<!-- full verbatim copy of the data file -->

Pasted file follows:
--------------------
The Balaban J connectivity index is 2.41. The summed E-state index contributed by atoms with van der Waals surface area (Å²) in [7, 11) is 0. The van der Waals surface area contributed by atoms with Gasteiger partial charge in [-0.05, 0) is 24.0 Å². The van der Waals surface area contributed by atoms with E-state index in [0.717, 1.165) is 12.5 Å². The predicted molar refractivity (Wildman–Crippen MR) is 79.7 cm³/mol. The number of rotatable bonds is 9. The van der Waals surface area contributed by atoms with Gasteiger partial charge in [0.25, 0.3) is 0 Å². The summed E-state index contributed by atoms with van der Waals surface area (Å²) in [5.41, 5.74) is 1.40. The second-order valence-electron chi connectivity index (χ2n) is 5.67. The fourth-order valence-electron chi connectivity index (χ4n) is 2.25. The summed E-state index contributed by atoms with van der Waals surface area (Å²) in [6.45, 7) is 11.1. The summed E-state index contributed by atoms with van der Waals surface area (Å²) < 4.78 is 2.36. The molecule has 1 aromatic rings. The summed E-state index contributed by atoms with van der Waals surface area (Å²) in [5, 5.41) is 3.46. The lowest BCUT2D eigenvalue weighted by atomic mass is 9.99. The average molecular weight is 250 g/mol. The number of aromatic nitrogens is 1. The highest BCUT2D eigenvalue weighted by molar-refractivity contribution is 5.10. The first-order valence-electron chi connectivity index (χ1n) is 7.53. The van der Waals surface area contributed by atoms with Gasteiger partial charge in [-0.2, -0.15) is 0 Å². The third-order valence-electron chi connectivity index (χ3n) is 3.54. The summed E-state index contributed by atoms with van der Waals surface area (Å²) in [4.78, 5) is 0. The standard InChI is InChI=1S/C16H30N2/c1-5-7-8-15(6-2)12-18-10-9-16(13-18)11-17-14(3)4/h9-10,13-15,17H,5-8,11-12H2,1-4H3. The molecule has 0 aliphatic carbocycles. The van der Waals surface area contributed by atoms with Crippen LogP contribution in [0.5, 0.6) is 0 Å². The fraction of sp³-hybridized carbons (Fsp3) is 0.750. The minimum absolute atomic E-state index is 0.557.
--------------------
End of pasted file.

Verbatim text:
The Balaban J connectivity index is 2.41. The summed E-state index contributed by atoms with van der Waals surface area (Å²) in [7, 11) is 0. The van der Waals surface area contributed by atoms with Gasteiger partial charge in [-0.05, 0) is 24.0 Å². The van der Waals surface area contributed by atoms with E-state index in [0.717, 1.165) is 12.5 Å². The predicted molar refractivity (Wildman–Crippen MR) is 79.7 cm³/mol. The number of rotatable bonds is 9. The van der Waals surface area contributed by atoms with Gasteiger partial charge in [0.25, 0.3) is 0 Å². The summed E-state index contributed by atoms with van der Waals surface area (Å²) in [5.41, 5.74) is 1.40. The second-order valence-electron chi connectivity index (χ2n) is 5.67. The fourth-order valence-electron chi connectivity index (χ4n) is 2.25. The summed E-state index contributed by atoms with van der Waals surface area (Å²) in [6.45, 7) is 11.1. The summed E-state index contributed by atoms with van der Waals surface area (Å²) < 4.78 is 2.36. The molecule has 1 aromatic rings. The summed E-state index contributed by atoms with van der Waals surface area (Å²) in [5, 5.41) is 3.46. The lowest BCUT2D eigenvalue weighted by atomic mass is 9.99. The average molecular weight is 250 g/mol. The number of aromatic nitrogens is 1. The highest BCUT2D eigenvalue weighted by molar-refractivity contribution is 5.10. The first-order valence-electron chi connectivity index (χ1n) is 7.53. The van der Waals surface area contributed by atoms with Gasteiger partial charge in [-0.2, -0.15) is 0 Å². The third-order valence-electron chi connectivity index (χ3n) is 3.54. The summed E-state index contributed by atoms with van der Waals surface area (Å²) in [4.78, 5) is 0. The standard InChI is InChI=1S/C16H30N2/c1-5-7-8-15(6-2)12-18-10-9-16(13-18)11-17-14(3)4/h9-10,13-15,17H,5-8,11-12H2,1-4H3. The molecule has 0 aliphatic carbocycles. The van der Waals surface area contributed by atoms with Crippen LogP contribution in [0.5, 0.6) is 0 Å². The fraction of sp³-hybridized carbons (Fsp3) is 0.750. The minimum absolute atomic E-state index is 0.557.